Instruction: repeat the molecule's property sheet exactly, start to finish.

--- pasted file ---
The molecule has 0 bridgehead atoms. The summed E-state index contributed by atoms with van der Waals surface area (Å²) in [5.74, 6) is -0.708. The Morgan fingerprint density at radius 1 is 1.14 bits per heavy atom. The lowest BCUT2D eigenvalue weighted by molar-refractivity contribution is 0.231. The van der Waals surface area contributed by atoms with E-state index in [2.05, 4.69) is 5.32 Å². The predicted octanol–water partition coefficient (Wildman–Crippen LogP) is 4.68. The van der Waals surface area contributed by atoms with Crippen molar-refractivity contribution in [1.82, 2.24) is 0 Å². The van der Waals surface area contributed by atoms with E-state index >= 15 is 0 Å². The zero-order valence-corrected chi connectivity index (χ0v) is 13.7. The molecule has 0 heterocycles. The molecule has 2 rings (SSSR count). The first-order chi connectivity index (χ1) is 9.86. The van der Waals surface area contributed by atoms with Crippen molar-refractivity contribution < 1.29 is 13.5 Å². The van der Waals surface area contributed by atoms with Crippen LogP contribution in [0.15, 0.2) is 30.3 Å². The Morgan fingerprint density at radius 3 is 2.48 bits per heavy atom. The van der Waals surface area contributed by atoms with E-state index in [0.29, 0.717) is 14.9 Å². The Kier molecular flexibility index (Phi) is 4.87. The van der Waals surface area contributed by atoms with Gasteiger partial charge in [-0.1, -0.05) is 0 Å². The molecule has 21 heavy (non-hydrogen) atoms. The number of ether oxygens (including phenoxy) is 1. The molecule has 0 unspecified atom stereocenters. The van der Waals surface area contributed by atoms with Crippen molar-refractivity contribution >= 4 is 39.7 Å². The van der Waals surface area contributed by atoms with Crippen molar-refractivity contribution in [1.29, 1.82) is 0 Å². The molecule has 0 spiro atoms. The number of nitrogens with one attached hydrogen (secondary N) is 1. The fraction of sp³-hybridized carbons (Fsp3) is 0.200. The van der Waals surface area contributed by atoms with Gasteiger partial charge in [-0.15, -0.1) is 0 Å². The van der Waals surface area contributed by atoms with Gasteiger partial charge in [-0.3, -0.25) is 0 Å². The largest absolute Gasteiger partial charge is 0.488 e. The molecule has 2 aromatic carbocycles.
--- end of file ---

The molecule has 0 bridgehead atoms. The summed E-state index contributed by atoms with van der Waals surface area (Å²) in [5.74, 6) is -0.708. The Morgan fingerprint density at radius 1 is 1.14 bits per heavy atom. The lowest BCUT2D eigenvalue weighted by molar-refractivity contribution is 0.231. The van der Waals surface area contributed by atoms with E-state index in [2.05, 4.69) is 5.32 Å². The predicted octanol–water partition coefficient (Wildman–Crippen LogP) is 4.68. The van der Waals surface area contributed by atoms with Crippen molar-refractivity contribution in [1.82, 2.24) is 0 Å². The van der Waals surface area contributed by atoms with E-state index >= 15 is 0 Å². The zero-order valence-corrected chi connectivity index (χ0v) is 13.7. The molecule has 0 heterocycles. The molecule has 2 rings (SSSR count). The first-order chi connectivity index (χ1) is 9.86. The van der Waals surface area contributed by atoms with Crippen molar-refractivity contribution < 1.29 is 13.5 Å². The van der Waals surface area contributed by atoms with Crippen LogP contribution in [0.15, 0.2) is 30.3 Å². The Morgan fingerprint density at radius 3 is 2.48 bits per heavy atom. The van der Waals surface area contributed by atoms with E-state index in [0.29, 0.717) is 14.9 Å². The Kier molecular flexibility index (Phi) is 4.87. The van der Waals surface area contributed by atoms with Gasteiger partial charge in [-0.1, -0.05) is 0 Å². The molecule has 21 heavy (non-hydrogen) atoms. The number of ether oxygens (including phenoxy) is 1. The molecule has 0 unspecified atom stereocenters. The van der Waals surface area contributed by atoms with Crippen molar-refractivity contribution >= 4 is 39.7 Å². The van der Waals surface area contributed by atoms with Crippen molar-refractivity contribution in [1.29, 1.82) is 0 Å². The molecule has 0 spiro atoms. The number of nitrogens with one attached hydrogen (secondary N) is 1. The fraction of sp³-hybridized carbons (Fsp3) is 0.200. The van der Waals surface area contributed by atoms with Gasteiger partial charge in [-0.15, -0.1) is 0 Å². The van der Waals surface area contributed by atoms with Gasteiger partial charge in [-0.3, -0.25) is 0 Å². The largest absolute Gasteiger partial charge is 0.488 e. The molecule has 2 aromatic carbocycles.